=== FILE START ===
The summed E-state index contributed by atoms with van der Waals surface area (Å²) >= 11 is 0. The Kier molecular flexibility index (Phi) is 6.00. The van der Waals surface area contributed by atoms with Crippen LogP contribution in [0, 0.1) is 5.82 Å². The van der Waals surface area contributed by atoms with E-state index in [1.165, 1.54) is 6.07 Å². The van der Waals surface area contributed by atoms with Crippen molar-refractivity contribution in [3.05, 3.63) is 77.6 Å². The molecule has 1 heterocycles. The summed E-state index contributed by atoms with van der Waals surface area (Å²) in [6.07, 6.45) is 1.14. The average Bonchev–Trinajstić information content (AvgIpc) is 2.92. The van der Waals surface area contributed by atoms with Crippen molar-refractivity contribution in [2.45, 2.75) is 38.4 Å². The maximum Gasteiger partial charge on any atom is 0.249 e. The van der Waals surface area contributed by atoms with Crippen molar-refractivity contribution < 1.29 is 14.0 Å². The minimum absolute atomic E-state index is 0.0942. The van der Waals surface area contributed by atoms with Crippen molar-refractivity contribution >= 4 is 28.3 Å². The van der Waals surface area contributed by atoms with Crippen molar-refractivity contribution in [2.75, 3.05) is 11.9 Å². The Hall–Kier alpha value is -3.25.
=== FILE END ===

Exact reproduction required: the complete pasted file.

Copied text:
The summed E-state index contributed by atoms with van der Waals surface area (Å²) >= 11 is 0. The Kier molecular flexibility index (Phi) is 6.00. The van der Waals surface area contributed by atoms with Crippen LogP contribution in [0, 0.1) is 5.82 Å². The van der Waals surface area contributed by atoms with E-state index in [1.165, 1.54) is 6.07 Å². The van der Waals surface area contributed by atoms with Crippen molar-refractivity contribution in [3.05, 3.63) is 77.6 Å². The molecule has 1 heterocycles. The summed E-state index contributed by atoms with van der Waals surface area (Å²) in [6.07, 6.45) is 1.14. The average Bonchev–Trinajstić information content (AvgIpc) is 2.92. The van der Waals surface area contributed by atoms with Crippen molar-refractivity contribution in [2.45, 2.75) is 38.4 Å². The maximum Gasteiger partial charge on any atom is 0.249 e. The van der Waals surface area contributed by atoms with Crippen molar-refractivity contribution < 1.29 is 14.0 Å². The minimum absolute atomic E-state index is 0.0942. The van der Waals surface area contributed by atoms with Crippen molar-refractivity contribution >= 4 is 28.3 Å². The van der Waals surface area contributed by atoms with Crippen molar-refractivity contribution in [2.75, 3.05) is 11.9 Å². The Hall–Kier alpha value is -3.25.